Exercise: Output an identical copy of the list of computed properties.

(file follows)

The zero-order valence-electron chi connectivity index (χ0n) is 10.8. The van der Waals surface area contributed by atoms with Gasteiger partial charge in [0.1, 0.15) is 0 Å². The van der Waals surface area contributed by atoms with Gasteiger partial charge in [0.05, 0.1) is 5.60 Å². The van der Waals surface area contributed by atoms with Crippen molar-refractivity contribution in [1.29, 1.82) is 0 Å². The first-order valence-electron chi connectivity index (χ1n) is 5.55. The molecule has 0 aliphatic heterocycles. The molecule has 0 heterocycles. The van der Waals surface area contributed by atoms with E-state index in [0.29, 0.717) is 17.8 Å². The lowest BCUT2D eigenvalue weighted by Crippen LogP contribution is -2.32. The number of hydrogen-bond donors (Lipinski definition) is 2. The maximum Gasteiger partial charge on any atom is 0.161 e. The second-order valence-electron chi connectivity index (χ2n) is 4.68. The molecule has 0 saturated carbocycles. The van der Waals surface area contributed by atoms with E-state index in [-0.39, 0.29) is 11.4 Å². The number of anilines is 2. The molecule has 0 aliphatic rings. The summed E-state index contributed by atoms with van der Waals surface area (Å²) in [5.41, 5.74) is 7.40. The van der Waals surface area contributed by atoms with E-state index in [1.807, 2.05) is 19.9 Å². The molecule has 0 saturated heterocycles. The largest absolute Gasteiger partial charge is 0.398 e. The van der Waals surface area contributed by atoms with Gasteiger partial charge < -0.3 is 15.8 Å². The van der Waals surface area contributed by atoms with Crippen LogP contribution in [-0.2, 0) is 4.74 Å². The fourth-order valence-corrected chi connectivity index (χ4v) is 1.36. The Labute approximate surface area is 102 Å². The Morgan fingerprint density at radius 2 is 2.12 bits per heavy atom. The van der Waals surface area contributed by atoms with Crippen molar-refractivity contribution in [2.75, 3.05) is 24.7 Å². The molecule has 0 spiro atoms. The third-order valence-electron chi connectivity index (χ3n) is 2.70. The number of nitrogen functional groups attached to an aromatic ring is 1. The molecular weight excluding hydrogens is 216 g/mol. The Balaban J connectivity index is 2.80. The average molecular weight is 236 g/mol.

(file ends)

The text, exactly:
The zero-order valence-electron chi connectivity index (χ0n) is 10.8. The van der Waals surface area contributed by atoms with Gasteiger partial charge in [0.1, 0.15) is 0 Å². The van der Waals surface area contributed by atoms with Gasteiger partial charge in [0.05, 0.1) is 5.60 Å². The van der Waals surface area contributed by atoms with Crippen molar-refractivity contribution in [1.29, 1.82) is 0 Å². The first-order valence-electron chi connectivity index (χ1n) is 5.55. The molecule has 0 aliphatic heterocycles. The molecule has 0 heterocycles. The van der Waals surface area contributed by atoms with E-state index in [0.29, 0.717) is 17.8 Å². The lowest BCUT2D eigenvalue weighted by Crippen LogP contribution is -2.32. The number of hydrogen-bond donors (Lipinski definition) is 2. The maximum Gasteiger partial charge on any atom is 0.161 e. The second-order valence-electron chi connectivity index (χ2n) is 4.68. The molecule has 0 saturated carbocycles. The van der Waals surface area contributed by atoms with E-state index in [-0.39, 0.29) is 11.4 Å². The number of anilines is 2. The molecule has 0 aliphatic rings. The summed E-state index contributed by atoms with van der Waals surface area (Å²) in [5.41, 5.74) is 7.40. The van der Waals surface area contributed by atoms with E-state index in [1.807, 2.05) is 19.9 Å². The molecule has 0 saturated heterocycles. The largest absolute Gasteiger partial charge is 0.398 e. The van der Waals surface area contributed by atoms with Gasteiger partial charge < -0.3 is 15.8 Å². The van der Waals surface area contributed by atoms with Crippen LogP contribution in [-0.2, 0) is 4.74 Å². The fourth-order valence-corrected chi connectivity index (χ4v) is 1.36. The Labute approximate surface area is 102 Å². The Morgan fingerprint density at radius 2 is 2.12 bits per heavy atom. The van der Waals surface area contributed by atoms with Crippen molar-refractivity contribution in [2.75, 3.05) is 24.7 Å². The molecule has 0 spiro atoms. The third-order valence-electron chi connectivity index (χ3n) is 2.70. The number of nitrogen functional groups attached to an aromatic ring is 1. The molecular weight excluding hydrogens is 216 g/mol. The Balaban J connectivity index is 2.80. The average molecular weight is 236 g/mol.